Finland Travel Log: Child-Centered Preschool Programs
Below is the third in a series of posts I'm writing from Finland, as part of a trip with a delegation of U.S. education leaders. For a week, we're immersing ourselves in Finland's top-performing education system. Read Part One here and Part Two here.
My first full day in Helsinki confirmed so much of what I have read about Finland's child-centered approach to teaching and learning. Let me also offer up a few words from Linda Darling-Hammond (Stanford University), Pasi Sahlberg (Director of Finland's Center for International Mobility), Barbro Hogstrom (Director of Child Care in Education for Finland's Ministry of Education), and Dan Leeds (National Public Education Support Fund). Their words set up the context for a few of my own observations.
Pasi: We have learned so much about child development and the science of teaching and learning from American education researchers.
Linda: Teacher education is deep and intense here. It all begins with child development. It is the first class that prospective teachers take.
Linda: School does not start until age seven for children here. This is when they are ready to learn. It is not like in America, where we are now trying to force kids to learn at age three, four, and five—and when they don’t, we label them as failures. All preschool programs [in Finland] are based on what we know about play and socialization in child development.
Barbro: Playing is the way to learning.
The Finnish education system's student-teacher ratios reflect the nation's values. For children under three years old, there is a 1:4 adult-child ratio. For students between three and six years old, the ratio is 1:7. So for every 21 children there are 3 teachers—who are each fully prepared with a university degree in early childhood instruction. Soon Finland will require two-thirds of its early-childhood teachers to also have a bachelor’s or master’s in early childhood education.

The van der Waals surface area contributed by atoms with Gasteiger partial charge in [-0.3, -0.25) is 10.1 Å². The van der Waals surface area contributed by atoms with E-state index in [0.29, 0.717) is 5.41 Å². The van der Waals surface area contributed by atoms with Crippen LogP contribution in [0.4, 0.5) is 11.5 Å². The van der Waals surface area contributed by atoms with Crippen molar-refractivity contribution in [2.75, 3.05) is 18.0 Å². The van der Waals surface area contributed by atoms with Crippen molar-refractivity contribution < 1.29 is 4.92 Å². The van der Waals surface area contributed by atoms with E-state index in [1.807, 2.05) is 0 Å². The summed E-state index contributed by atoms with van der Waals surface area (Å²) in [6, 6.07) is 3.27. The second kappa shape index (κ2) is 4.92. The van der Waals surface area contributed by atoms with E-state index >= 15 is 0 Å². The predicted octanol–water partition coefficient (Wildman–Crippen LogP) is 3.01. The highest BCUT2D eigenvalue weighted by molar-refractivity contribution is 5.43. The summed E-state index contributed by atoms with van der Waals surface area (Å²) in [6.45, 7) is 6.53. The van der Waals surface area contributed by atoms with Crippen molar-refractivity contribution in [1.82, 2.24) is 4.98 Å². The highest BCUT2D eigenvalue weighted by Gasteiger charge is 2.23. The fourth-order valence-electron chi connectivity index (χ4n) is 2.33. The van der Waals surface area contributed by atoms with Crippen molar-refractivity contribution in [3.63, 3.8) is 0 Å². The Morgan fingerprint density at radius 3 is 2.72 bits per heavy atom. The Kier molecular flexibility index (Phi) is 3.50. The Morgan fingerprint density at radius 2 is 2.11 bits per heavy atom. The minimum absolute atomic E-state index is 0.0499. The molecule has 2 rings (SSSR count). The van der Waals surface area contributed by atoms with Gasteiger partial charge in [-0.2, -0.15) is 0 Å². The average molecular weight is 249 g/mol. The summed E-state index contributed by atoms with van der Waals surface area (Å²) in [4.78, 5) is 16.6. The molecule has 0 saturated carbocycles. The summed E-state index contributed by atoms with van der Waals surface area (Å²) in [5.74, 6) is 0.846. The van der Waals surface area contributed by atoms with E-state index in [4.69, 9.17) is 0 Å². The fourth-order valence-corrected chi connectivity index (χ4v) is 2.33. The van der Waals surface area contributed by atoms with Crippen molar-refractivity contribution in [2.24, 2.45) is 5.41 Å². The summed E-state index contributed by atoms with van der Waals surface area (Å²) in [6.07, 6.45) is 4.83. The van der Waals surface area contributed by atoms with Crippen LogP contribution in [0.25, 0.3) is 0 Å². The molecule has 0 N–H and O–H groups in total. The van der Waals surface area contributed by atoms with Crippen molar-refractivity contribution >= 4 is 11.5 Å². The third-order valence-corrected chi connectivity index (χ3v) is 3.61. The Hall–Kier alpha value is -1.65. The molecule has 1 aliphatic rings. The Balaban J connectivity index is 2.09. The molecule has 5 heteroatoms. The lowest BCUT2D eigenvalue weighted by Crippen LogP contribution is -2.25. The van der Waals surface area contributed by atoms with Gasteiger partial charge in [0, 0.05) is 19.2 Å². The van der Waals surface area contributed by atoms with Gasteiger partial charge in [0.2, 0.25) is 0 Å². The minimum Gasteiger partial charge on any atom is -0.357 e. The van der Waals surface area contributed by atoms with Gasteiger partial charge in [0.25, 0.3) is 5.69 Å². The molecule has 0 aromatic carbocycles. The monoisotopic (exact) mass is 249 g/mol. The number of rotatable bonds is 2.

Barbro was asked about quality control in early childhood education. "This is why we have teachers," she responded.
Finland is serious about being consistent research on early childhood development and learning to read. Educators here are flexible—and patient. The day care center I visited—Tuomarilan Paivakoti, funded publicly—would make Maria Montessori and advocates of the Reggio Emilia approach proud.
The school supports 90 young children for 190 days a year with 20 adults in the building. The teachers work different schedules, so that the school can open at 6:30 a.m. and close at 6:00 p.m. The teachers I observed deliberately taught colors and sorting and how to make educated guesses. They were careful to make sure the students were included and valued, despite any disability. They made a fun-filled game in their small gym an opportunity to coordinate and collaborate.
I loved watching three-year-olds, carefully supervised, serve themselves lunch (and seconds) and clear their plates. I was thrilled to see teachers not rushing them. These precious young humans were barely 36 months old. Each teacher, you could see, was so proud of their knowledge of young children and the independent and autonomous learners they are helping them to be.
Dan: You cannot translate every Finnish lesson for improving America’s public education system. But you can, like the world’s great cuisines, adapt from others and meld it with your own recipes.
I overheard many people from our U.S. delegation comment that what they saw in these high-quality day care programs in Helsinki and Espoo was similar to what they experienced with their own young children.
Is it not time to do for all children what we want for our own?